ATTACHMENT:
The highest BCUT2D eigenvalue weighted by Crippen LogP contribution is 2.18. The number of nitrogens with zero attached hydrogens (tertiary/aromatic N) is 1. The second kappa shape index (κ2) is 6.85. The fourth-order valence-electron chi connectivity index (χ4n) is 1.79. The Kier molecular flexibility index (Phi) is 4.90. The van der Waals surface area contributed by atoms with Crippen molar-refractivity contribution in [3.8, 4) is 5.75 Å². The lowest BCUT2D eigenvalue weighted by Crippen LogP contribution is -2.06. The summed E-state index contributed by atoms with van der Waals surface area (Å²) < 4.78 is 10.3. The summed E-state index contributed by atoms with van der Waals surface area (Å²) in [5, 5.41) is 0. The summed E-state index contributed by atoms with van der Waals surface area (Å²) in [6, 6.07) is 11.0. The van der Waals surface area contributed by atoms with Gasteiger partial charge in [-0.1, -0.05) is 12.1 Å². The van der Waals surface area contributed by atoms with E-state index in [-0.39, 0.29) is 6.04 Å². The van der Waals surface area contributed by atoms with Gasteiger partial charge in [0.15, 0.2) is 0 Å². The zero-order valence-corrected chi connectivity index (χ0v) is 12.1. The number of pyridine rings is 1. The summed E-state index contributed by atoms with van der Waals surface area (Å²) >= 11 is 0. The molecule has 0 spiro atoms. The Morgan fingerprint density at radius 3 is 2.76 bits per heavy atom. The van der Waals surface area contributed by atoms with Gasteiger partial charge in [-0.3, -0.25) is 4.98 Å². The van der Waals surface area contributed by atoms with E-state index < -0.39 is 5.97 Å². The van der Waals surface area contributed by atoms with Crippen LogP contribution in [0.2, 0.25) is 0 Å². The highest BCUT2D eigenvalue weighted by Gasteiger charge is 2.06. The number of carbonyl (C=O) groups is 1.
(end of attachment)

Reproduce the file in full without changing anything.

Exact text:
The highest BCUT2D eigenvalue weighted by Crippen LogP contribution is 2.18. The number of nitrogens with zero attached hydrogens (tertiary/aromatic N) is 1. The second kappa shape index (κ2) is 6.85. The fourth-order valence-electron chi connectivity index (χ4n) is 1.79. The Kier molecular flexibility index (Phi) is 4.90. The van der Waals surface area contributed by atoms with Crippen molar-refractivity contribution in [3.8, 4) is 5.75 Å². The lowest BCUT2D eigenvalue weighted by Crippen LogP contribution is -2.06. The summed E-state index contributed by atoms with van der Waals surface area (Å²) < 4.78 is 10.3. The summed E-state index contributed by atoms with van der Waals surface area (Å²) in [5, 5.41) is 0. The summed E-state index contributed by atoms with van der Waals surface area (Å²) in [6, 6.07) is 11.0. The van der Waals surface area contributed by atoms with Gasteiger partial charge in [-0.1, -0.05) is 12.1 Å². The van der Waals surface area contributed by atoms with E-state index in [-0.39, 0.29) is 6.04 Å². The van der Waals surface area contributed by atoms with Gasteiger partial charge in [0.15, 0.2) is 0 Å². The zero-order valence-corrected chi connectivity index (χ0v) is 12.1. The number of pyridine rings is 1. The summed E-state index contributed by atoms with van der Waals surface area (Å²) >= 11 is 0. The molecule has 0 spiro atoms. The Morgan fingerprint density at radius 3 is 2.76 bits per heavy atom. The van der Waals surface area contributed by atoms with Gasteiger partial charge in [-0.3, -0.25) is 4.98 Å². The van der Waals surface area contributed by atoms with E-state index < -0.39 is 5.97 Å². The van der Waals surface area contributed by atoms with Crippen LogP contribution in [0.2, 0.25) is 0 Å². The highest BCUT2D eigenvalue weighted by Gasteiger charge is 2.06. The number of carbonyl (C=O) groups is 1.